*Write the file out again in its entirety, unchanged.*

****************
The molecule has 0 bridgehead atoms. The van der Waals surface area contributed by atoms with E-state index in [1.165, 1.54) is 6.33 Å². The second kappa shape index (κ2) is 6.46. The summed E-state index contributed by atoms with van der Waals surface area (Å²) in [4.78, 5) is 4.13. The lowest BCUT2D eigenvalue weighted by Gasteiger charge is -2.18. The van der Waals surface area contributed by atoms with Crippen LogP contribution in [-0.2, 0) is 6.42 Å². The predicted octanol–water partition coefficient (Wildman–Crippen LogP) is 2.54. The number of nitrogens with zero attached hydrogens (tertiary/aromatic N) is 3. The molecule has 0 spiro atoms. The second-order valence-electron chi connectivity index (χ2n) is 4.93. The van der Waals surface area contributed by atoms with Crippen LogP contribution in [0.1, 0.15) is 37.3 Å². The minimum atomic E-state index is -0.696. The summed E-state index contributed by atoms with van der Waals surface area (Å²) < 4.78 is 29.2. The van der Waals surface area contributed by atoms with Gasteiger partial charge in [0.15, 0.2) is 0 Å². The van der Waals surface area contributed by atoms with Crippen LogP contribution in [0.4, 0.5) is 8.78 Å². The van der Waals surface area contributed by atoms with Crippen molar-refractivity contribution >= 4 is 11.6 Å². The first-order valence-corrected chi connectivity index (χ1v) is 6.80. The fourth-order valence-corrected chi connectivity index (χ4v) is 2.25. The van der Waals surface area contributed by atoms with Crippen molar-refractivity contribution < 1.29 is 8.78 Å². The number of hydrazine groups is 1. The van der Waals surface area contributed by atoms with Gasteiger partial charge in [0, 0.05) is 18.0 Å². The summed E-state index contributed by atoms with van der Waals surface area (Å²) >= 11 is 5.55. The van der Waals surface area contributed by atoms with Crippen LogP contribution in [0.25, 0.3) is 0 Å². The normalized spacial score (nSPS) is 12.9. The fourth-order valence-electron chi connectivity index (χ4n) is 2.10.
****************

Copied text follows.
The molecule has 0 bridgehead atoms. The van der Waals surface area contributed by atoms with E-state index in [1.165, 1.54) is 6.33 Å². The second kappa shape index (κ2) is 6.46. The summed E-state index contributed by atoms with van der Waals surface area (Å²) in [4.78, 5) is 4.13. The lowest BCUT2D eigenvalue weighted by Gasteiger charge is -2.18. The van der Waals surface area contributed by atoms with Crippen LogP contribution in [-0.2, 0) is 6.42 Å². The predicted octanol–water partition coefficient (Wildman–Crippen LogP) is 2.54. The number of nitrogens with zero attached hydrogens (tertiary/aromatic N) is 3. The molecule has 0 spiro atoms. The second-order valence-electron chi connectivity index (χ2n) is 4.93. The van der Waals surface area contributed by atoms with Crippen LogP contribution in [0.1, 0.15) is 37.3 Å². The minimum atomic E-state index is -0.696. The summed E-state index contributed by atoms with van der Waals surface area (Å²) < 4.78 is 29.2. The van der Waals surface area contributed by atoms with Gasteiger partial charge in [0.15, 0.2) is 0 Å². The van der Waals surface area contributed by atoms with Crippen LogP contribution in [0.4, 0.5) is 8.78 Å². The van der Waals surface area contributed by atoms with Crippen molar-refractivity contribution >= 4 is 11.6 Å². The first-order valence-corrected chi connectivity index (χ1v) is 6.80. The fourth-order valence-corrected chi connectivity index (χ4v) is 2.25. The van der Waals surface area contributed by atoms with Crippen molar-refractivity contribution < 1.29 is 8.78 Å². The number of hydrazine groups is 1. The van der Waals surface area contributed by atoms with Gasteiger partial charge in [0, 0.05) is 18.0 Å². The summed E-state index contributed by atoms with van der Waals surface area (Å²) >= 11 is 5.55. The van der Waals surface area contributed by atoms with Crippen LogP contribution in [0.25, 0.3) is 0 Å². The normalized spacial score (nSPS) is 12.9. The fourth-order valence-electron chi connectivity index (χ4n) is 2.10.